interface (that is, the bridging mode).
<ip address> is the IP address being assigned to your PX2 device. Its
format is "IP address/prefix". For example, 192.168.84.99/32.
Setting the IPv4 Gateway
After selecting the static IP configuration mode, you can use this
command to specify the gateway.
config:#
network ipv4 gateway <ip address>
Variables:
•
<ip address> is the IP address of the gateway. The value ranges from
0.0.0.0 to 255.255.255.255.
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Setting IPv4 Static Routes
If the IPv4 network mode is set to static IP and your local network
contains two subnets, you can configure static routes to enable or
disable communications between the PX2 and devices in the other
subnet.
These commands are prefixed with network ipv4 staticRoutes.
Depending on whether the other network is directly reachable or not,
there are two methods for adding a static route. For further information,
see Static Route Examples (on page 191).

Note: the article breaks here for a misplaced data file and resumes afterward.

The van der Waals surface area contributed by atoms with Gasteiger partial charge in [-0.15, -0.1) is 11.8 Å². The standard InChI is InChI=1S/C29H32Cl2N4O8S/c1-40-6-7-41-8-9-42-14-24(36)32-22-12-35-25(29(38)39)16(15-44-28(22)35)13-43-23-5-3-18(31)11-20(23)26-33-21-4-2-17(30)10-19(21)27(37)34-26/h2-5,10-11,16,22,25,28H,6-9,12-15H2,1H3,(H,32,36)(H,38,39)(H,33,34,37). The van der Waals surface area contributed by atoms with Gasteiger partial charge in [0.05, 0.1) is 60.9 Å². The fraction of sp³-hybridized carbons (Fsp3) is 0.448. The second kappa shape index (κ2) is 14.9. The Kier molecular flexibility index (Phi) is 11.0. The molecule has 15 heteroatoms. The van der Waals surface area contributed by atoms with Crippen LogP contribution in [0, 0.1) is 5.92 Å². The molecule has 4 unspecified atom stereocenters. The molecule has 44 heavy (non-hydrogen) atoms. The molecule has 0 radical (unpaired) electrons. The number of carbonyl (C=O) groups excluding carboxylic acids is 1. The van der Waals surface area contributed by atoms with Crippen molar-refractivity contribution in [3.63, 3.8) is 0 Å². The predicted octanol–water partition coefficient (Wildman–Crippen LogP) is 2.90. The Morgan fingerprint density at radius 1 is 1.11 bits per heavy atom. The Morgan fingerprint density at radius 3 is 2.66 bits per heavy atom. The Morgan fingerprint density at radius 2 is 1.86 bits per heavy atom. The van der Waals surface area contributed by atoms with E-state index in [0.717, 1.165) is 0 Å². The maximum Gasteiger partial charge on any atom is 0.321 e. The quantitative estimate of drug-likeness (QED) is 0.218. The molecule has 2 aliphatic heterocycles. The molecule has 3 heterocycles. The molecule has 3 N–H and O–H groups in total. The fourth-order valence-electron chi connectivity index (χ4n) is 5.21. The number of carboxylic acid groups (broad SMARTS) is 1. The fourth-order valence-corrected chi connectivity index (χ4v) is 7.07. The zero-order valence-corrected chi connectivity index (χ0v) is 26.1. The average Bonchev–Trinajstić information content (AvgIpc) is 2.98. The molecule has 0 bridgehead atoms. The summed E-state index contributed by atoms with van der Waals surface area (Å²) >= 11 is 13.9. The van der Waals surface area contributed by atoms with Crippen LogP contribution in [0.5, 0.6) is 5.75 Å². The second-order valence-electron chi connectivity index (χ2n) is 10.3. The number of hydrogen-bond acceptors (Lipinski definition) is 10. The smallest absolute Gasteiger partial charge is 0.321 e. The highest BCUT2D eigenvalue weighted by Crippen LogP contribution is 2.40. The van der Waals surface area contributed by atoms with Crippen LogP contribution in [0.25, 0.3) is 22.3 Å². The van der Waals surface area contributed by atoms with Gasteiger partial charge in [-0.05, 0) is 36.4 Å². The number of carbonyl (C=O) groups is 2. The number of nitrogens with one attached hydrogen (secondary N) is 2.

Method 1: add a static route when the other network is NOT
directly reachable:
config:#
network ipv4 staticRoutes add <dest-1> <hop>
Method 2: add a static route when the other network is directly
reachable:
config:#
network ipv4 staticRoutes add <dest-1> interface <ETH>
Delete an existing static route:
config:#
network ipv4 staticRoutes delete <route_ID>
Modify an existing static route:
config:#
network ipv4 staticRoutes modify <route_ID> <dest-2> <hop>
-- OR --
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Chapter 8: Using the Command Line Interface
config:#
network ipv4 staticRoutes modify <route_ID> <dest-2> interface <ETH>
Variables:
•
•
•
•
•
<dest-1> is a combination of the IP address and subnet mask of the
other subnet. The format is IP address/subnet mask.
<hop> is the IP address of the next hop router.
<ETH> is one of the interfaces: ethernet, wireless and bridge. Type
"bridge" only when your PX2 is in the bridging mode.